Exactly thirty years ago today Ronald Reagan, as it turned out, would survive an assassination attempt – the perpetrator being a deranged and delusional psychotic whose sole motive was to get the attention of celebrity/actress Jodie Foster – and go on and become a seminal GOP icon with forever consequential, life-changing and remarkable events unfolding on his watch. The most obvious event that transpired was the eventual collapse of the Soviet Union and the end of the Cold War; whether or not the Reagan administration was instrumental with the aforementioned will be debated and discussed in perpetuity.
Before writing this Op-ed blog, I researched and read a lot about Ronald Reagan the man, the radio and film star. I delved into his divorce to Jane Wyman (only president to have divorced) and his ensuing marriage to Nancy (Davis) Reagan; their relationship was nothing short of remarkable, an enduring love and respect for each other over which many gallons of ink can be spilled. He had leadership duties before becoming President of the United States – SAG president and eminent spokesperson for GE. I read and perused his political surge from Governor of California, his presidential bid in 1968 and 1976 to his most prominent staple as Republican President of the United States 1981 – 1989.
There is so much more about this man and I have written so much thus far that you are probably wondering why the title of this piece is not ‘a short biography of Ronald Reagan.’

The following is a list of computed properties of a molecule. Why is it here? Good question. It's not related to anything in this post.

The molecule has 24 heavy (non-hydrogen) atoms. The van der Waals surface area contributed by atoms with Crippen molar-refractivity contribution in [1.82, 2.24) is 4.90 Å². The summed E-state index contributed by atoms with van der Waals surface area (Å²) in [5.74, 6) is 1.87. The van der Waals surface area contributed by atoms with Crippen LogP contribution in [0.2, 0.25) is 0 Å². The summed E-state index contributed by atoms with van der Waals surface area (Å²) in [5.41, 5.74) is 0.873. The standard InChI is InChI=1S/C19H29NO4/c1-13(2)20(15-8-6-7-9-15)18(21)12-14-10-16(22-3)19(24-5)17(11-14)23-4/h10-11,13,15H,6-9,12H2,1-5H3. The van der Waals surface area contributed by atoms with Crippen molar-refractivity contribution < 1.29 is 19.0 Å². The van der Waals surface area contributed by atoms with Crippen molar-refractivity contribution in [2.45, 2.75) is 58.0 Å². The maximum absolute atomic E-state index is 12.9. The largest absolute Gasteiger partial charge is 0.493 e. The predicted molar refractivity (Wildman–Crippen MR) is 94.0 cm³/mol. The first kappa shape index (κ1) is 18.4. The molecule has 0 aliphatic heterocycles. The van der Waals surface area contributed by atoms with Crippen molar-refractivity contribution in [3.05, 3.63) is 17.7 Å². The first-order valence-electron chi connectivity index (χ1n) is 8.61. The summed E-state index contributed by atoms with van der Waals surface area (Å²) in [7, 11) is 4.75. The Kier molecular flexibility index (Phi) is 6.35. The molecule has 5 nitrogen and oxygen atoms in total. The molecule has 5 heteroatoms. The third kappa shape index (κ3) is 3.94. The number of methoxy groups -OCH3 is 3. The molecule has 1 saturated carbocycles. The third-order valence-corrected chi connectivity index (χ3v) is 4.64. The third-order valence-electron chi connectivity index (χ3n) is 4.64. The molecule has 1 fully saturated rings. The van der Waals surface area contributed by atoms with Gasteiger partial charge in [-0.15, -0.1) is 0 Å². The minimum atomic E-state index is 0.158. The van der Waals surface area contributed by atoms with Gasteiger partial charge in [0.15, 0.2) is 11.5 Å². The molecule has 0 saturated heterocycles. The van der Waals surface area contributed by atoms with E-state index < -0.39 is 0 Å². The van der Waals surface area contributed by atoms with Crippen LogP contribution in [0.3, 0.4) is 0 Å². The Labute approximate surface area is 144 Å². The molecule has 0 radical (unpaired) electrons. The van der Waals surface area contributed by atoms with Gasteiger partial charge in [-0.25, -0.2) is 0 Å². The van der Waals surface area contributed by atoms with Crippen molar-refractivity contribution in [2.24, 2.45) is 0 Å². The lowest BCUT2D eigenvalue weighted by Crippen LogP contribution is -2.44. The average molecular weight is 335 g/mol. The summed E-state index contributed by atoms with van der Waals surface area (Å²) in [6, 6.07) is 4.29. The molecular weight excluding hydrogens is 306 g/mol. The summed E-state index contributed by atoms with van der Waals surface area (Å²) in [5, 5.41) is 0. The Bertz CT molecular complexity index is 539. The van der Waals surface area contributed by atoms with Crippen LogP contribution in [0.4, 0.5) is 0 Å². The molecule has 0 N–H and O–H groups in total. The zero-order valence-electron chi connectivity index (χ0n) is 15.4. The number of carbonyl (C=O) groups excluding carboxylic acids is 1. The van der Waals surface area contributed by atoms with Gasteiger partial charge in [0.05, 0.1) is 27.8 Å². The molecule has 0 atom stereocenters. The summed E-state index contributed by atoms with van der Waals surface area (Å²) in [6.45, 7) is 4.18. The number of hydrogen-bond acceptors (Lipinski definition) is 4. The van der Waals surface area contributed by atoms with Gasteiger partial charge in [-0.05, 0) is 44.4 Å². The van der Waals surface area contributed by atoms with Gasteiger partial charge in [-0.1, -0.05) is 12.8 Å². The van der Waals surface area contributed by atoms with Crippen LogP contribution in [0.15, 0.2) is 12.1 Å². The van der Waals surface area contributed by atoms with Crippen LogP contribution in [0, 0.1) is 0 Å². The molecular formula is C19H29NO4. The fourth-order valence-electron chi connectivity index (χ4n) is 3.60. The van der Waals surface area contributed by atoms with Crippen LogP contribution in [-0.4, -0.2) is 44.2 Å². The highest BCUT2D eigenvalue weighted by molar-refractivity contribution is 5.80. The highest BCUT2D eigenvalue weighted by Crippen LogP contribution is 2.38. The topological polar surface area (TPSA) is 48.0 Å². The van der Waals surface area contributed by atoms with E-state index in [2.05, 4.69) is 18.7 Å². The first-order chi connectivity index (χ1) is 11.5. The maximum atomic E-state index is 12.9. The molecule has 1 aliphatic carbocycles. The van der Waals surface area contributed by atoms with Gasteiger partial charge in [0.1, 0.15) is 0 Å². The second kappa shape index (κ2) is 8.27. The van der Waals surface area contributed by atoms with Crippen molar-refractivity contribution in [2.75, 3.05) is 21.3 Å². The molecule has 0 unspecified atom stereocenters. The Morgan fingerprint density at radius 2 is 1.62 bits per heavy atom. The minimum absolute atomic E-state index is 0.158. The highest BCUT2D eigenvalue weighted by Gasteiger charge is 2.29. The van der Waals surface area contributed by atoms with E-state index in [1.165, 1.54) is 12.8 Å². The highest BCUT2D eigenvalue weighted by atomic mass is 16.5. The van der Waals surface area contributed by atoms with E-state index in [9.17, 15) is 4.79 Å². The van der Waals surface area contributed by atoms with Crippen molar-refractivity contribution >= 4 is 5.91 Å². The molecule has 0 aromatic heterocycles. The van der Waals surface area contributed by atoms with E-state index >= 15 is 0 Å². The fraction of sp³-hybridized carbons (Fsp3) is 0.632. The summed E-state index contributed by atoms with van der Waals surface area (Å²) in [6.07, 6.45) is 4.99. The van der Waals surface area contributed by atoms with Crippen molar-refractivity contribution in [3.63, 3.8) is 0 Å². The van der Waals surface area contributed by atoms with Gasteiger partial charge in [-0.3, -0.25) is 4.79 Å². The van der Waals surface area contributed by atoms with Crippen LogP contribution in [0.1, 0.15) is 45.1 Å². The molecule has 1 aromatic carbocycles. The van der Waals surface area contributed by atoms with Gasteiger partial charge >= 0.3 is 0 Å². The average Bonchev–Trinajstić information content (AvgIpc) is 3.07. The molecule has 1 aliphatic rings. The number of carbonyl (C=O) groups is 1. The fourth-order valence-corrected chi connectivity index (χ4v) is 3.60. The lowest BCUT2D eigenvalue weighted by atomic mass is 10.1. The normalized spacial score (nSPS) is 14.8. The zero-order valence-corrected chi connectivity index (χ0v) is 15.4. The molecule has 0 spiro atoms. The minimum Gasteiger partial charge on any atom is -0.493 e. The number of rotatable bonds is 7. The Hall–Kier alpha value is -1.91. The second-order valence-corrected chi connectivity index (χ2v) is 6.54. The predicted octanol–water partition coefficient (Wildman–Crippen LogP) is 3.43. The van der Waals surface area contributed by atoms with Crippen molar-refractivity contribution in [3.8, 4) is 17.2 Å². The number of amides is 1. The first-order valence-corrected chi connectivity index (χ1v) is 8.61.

No I selected Reagan because here is a man, if there ever was one, who lived life so completely and fully and was so driven to succeed that it appears has though it was a life lived with a legacy in mind.
I, myself, could not care less about my legacy. When I say legacy I am referring to who I was, what people thought of me as a man or my reputation, essentially when I am no longer alive. (When legacy is mentioned, it often conjures up thoughts of what I leave behind in terms of money for loved ones, etc. I am not talking about that at all – I just want to be crystal clear). If I am no longer conscious and I cease to exist why should I care about the thoughts and concerns of a world of which I am no longer apart? (It may sound selfish but the point is missed if it does).
I am paraphrasing here because I cannot find the exact quote, but Woody Allen stated that he would rather live one extra day and be thought of as a horrible, terrible man after death rather than shorten his life by one day and be considered a national treasure until the end of time. That is what I am talking about PRECISELY.
This is what I am alluding to in the title of this Op-ed about purpose and meaning. When I am alive, I am just as concerned about my reputation and how other people view me but the bottom line is I just want to live well (another blog). Let me also point out that perhaps the reason I and others who concur with me is because we do not believe in some sort of afterlife. This is probably the reason for this type of thinking, as a matter of fact I’m convinced of it.
As an agnostic – not an atheist – I do find life to be meaningful and purposeful while I am alive and do not find it to be either of the previously mentioned when I am dead. That is not so bad, is it? The only awful part is when one dies and the people who loved this person must live on; it is excruciatingly painful to think about never ever seeing that person again. This is one of the plethora of reasons why religion is here and necessary for man.
Now it’s your turn WHADAWETHINK ? Does God make life meaningful? Do you think one can find purpose in a life when he or she is cognizant of the fact that, this is it? Does believing in an all-powerful God that will judge the life you’ve lived scare you or pacify you? This is a thought-provoking Op-ed blog that if everyone reads this and responds – well let’s hope we get some good comments and great dialogue.
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